The American Dream Is My Backup Plan

I’d be reading so many books if I wasn’t so insistent on a music career.

As a consequence of reading I’d probably be writing more, and not for a class. I don’t know what I’d be writing for.

If I’m writing more I’d be around other writers and creatives who want to grow a community. What a change from peers who secretly look at you as job competition.

This (and Chance The Rapper’s take on the gospel) is what I thought about on my 12 hour drive home this week.


There is a theory (pretty sure I read this in a John Green novel) that every decision you make creates a parallel universe — the one that follows the decision you made, another that forks at the one decided against. The more choices you make, the more the path branches, creating an infinite number of possibilities for what your life and the lives of others could be.

Sometimes, I like to check in on the other Lakens, see how they’re doing, wonder if I’d like being them better than being me. My favorite one happened when I decided to move to Ohio after coming home from Denver.

I have no doubts that where I am is the right choice. Sometimes, though, when that gets overwhelming, I remember the options I imagined for myself last summer, when I had just barely any time to back out. They centered around being near my family and friends, and seeking out career satisfaction above education level. I wouldn’t be afraid to take a job outside of my field if it makes me happy. I would live in a small apartment with large windows for my indoor garden. I might even know my neighbors by name.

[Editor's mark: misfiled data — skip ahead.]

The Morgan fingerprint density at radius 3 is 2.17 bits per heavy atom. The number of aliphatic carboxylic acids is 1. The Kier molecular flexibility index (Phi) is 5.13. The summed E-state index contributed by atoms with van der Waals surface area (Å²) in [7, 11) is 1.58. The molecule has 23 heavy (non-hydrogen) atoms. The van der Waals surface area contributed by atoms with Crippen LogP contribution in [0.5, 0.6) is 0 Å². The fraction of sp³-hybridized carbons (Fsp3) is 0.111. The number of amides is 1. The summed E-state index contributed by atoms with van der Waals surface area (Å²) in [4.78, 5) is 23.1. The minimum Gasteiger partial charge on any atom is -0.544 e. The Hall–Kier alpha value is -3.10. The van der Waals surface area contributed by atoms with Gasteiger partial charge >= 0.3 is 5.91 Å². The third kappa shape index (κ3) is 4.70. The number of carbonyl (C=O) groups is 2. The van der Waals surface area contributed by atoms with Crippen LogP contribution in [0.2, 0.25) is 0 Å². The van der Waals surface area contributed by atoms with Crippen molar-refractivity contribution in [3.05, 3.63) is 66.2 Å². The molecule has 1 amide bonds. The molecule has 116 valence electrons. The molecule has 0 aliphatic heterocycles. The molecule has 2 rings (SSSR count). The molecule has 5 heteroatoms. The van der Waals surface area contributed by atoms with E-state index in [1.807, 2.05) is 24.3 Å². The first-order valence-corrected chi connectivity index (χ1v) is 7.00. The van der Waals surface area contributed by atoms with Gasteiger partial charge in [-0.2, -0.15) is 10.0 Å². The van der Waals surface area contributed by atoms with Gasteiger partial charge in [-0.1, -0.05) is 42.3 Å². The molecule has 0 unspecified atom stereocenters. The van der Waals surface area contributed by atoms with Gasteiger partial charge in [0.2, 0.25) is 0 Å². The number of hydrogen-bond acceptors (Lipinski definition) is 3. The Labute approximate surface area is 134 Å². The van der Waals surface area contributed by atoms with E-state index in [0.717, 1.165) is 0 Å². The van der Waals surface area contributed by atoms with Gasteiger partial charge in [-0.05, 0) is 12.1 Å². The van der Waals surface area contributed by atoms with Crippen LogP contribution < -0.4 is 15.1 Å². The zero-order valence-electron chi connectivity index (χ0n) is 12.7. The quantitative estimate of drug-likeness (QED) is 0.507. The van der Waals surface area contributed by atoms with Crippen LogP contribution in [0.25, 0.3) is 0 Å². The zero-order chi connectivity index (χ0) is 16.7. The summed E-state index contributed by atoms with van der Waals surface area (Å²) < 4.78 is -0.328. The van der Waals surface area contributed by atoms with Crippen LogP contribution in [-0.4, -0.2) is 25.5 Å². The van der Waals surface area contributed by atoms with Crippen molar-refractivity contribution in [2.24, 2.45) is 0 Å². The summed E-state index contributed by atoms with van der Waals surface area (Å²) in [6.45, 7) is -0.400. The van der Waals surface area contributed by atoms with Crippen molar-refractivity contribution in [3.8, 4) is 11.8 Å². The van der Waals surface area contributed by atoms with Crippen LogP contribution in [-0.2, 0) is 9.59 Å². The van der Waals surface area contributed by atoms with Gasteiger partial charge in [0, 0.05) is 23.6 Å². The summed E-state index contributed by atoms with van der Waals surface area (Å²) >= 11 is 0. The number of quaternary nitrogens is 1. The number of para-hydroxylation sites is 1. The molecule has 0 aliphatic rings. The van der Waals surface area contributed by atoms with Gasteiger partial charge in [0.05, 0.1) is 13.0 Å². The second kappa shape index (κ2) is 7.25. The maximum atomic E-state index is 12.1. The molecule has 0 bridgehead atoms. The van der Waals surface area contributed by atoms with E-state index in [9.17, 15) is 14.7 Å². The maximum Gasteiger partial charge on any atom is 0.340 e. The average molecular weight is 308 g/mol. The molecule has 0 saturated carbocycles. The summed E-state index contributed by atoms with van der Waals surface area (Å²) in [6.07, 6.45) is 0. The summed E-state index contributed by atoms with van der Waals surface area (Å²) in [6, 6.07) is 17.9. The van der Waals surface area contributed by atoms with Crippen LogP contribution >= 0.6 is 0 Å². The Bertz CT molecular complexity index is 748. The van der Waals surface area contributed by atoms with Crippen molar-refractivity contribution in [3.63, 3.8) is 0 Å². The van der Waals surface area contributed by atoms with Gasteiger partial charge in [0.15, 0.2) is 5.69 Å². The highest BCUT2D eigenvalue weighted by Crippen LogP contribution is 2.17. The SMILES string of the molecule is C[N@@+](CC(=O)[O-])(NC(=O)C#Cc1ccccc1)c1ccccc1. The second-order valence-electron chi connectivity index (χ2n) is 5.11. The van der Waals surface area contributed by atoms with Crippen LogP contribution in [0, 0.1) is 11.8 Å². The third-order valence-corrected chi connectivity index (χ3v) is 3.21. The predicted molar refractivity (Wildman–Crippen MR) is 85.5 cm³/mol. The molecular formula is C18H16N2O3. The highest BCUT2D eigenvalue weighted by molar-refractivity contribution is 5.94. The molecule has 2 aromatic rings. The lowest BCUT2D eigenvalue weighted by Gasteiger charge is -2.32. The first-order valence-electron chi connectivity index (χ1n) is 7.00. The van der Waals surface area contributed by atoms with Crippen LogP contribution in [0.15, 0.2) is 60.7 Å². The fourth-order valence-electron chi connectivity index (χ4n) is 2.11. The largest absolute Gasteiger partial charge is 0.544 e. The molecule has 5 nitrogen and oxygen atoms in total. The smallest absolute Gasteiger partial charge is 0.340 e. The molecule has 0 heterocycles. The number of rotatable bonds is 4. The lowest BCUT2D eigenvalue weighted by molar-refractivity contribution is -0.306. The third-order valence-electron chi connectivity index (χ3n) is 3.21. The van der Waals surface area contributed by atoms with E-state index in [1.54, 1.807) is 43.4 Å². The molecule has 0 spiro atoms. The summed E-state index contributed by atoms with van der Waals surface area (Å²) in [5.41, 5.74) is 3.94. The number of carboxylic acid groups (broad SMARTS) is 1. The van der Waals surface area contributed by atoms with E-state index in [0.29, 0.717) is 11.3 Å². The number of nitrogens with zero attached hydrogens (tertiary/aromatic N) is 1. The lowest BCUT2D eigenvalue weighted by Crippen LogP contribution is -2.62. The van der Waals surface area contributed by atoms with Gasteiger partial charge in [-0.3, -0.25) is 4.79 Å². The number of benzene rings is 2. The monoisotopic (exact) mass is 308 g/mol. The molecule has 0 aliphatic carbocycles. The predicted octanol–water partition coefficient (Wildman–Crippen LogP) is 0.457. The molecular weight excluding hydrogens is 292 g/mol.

The equally best and worst part about small town life is the curse of your name. Everyone knows it and everything good or bad that goes along with it. I sat in a coffee shop with a college friend yesterday while we simultaneously talked about our own lives and those of whichever person just walked in, moving back and forth from both topics with little effort. This is her least favorite part about Fort Smith, Arkansas. We know everybody, which is great, but they also know us.

When I was a freshman and sophomore, anyone I met in town over a certain age recognized my last name and asked who my father was. Usually this was forced and awkward, because I was 19 and didn’t know these people. But sometimes it worked out well, like when I found out the college advisor who had to sign off on my graduation was an old family friend; other times I found out my older sister got in a fist fight with my new optometrist a decade or more ago, but no one tells me until the appointment is done and I go home.


There are probably three to five parallel universe Lakens that stayed in Fort Smith. I’m sure some of them live at home still, and at least one is married or divorced with children by now. I don’t check on them.

I have this secret dream to build a home out of storage containers. I have a Pinterest board dedicated to these plans, and when I pin enough hair styles and crochet patterns I eventually follow through, so I don’t see how this is different. I’ve always been bitter about the condition of Fort Smith bookstores (BAM is fine if you want large publishing house sellers, and Snoopers Barn is fun if you are curious about how many used romantic novels can actually fit in one store) and I’m certain this alternate Laken is on her way to owning an indie bookstore with a cafe and small event space, with a boutique reading list and a dog that comes to work with her every day. She has ambitious yet totally realistic hopes of being a homeowner/small business owner in rural-adjacent Arkansas.

Yeah, there’s still time in my life for this to happen, but I’m taking no steps towards it now. I only feel this wistful when I’m on the road home, or sitting at my mother’s dining room table with morning coffee, or seeing what my friends are doing here for this community while also planning to get away one day. I don’t feel like I got away, I’m just prolonging coming back.

I love the path I’m on now. I love academia and performing and taking classes that challenge me intellectually. None of this I want to change. But I’m home now, and it’s harder to want that from here.

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